Trump’s proposed reconstituting of the U.N. has the same purpose as his ambition to reconstitute American politics: to prevent tyranny and protect individual freedom. Trump repudiates the Wilson-FDR view of globalist order to reclaim the exceptional character of American sovereignty:
The greatest in the United States Constitution is its first three beautiful words. They are: “We the people.”
Generations of Americans have sacrificed to maintain the promise of those words, the promise of our country, and of our great history. In America, the people govern, the people rule, and the people are sovereign. I was elected not to take power, but to give power to the American people, where it belongs.
Trump thus repudiated the language of the globalist foreign policy elites, both Left and Right, with their talk of “realism” and “idealism” and “the end of history.” Globalism affirms the Hegelian insistence that only the “rational is real,” making transnational rules—independent of citizen consent—the sovereign ones. Such rules, we are told, would serve to replace the “anarchy of freedom”—a power diminishing thing globalists appear to fear much more than straight up tyranny—as we see attempted in socialist dictatorships:
The problem in Venezuela is not that socialism has been poorly implemented, but that socialism has been faithfully implemented. From the Soviet Union to Cuba to Venezuela, wherever true socialism or communism has been adopted, it has delivered anguish and devastation and failure.
Here, Trump was denouncing not only the Maduro dictatorship in Venezuela but also the reigning Wilsonianism in the United States.
In place of European distortions of Western Civilization, Trump wants Americans to appreciate the heritage of their revolution, both its religious and philosophic bases, which should be the model of the democratic revolutions throughout the world. One of the greatest American patriots, John Adams, wrote that the American Revolution was “effected before the war commenced. The Revolution was in the minds and hearts of the people.”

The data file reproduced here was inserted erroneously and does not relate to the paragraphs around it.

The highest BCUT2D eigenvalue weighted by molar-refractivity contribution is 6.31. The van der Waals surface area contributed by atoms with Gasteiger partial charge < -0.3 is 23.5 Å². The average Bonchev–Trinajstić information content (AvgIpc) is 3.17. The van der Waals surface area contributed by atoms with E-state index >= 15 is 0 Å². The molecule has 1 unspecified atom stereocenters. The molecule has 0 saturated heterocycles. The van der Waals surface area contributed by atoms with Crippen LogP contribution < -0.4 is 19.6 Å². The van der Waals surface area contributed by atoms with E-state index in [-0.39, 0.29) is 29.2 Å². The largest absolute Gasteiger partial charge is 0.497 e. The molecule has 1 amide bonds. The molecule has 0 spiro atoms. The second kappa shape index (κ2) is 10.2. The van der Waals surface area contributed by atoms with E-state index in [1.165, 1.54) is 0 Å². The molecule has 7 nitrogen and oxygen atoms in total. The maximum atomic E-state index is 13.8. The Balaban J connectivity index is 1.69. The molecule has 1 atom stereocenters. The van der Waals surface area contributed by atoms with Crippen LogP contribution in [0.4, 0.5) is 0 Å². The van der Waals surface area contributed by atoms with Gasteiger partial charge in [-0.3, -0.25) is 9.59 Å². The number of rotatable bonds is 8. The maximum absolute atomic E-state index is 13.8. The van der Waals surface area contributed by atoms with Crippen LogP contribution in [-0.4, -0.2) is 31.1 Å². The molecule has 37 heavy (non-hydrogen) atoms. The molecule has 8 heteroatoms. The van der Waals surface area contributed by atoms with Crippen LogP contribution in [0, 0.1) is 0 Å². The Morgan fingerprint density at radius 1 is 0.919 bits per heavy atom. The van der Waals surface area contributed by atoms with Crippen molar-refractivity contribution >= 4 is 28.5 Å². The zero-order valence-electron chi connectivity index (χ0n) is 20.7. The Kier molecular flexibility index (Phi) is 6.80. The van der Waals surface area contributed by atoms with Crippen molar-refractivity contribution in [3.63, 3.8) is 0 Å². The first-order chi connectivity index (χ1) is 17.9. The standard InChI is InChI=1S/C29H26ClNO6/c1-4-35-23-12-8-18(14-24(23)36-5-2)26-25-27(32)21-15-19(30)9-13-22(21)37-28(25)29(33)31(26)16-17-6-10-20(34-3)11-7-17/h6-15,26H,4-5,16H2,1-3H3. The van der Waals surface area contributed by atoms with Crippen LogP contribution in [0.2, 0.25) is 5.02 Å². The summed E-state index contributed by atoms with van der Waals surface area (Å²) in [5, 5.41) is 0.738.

In other words, Trump brought to the world stage what he gave to America: blunt speech about political reality that defies the elites who blindly support international order over the national interest.
The U.N. speech makes clear that Trump’s version of sovereignty requires fundamental principles of natural rights in the formation of a social contract among citizens—equality, liberty, consent of the governed, and constitutional government. In deconstructing the administrative state at home, Trump is restoring borders, emphasizing political economy over international economics, and reestablishing American military power. As this promotes the common good, so all nations, each in its diverse ways, can promote the good of all nations by striving to be their own best version of themselves:
The United States of America has been among the greatest forces for good in the history of the world, and the greatest defenders of sovereignty, security, and prosperity for all.
Now we are calling for a great reawakening of nations, for the revival of their spirits, their pride, their people, and their patriotism.
The “first bond” of a nation, Trump noted, is to its own people: “This bond is the source of America’s strength and that of every responsible nation represented here today.” We do not advance the cause of “humanity” by surrendering our sovereignty to the amorphous goals of theoretic politicians governing Utopias that have never and will never exist. A sovereign nation has a duty to its actual citizens in the here and now if it seeks to preserve a future of peace and prosperity going forward. That is what Trump explained, in plain language, to the denizens of the U.N. and to their partisans at home.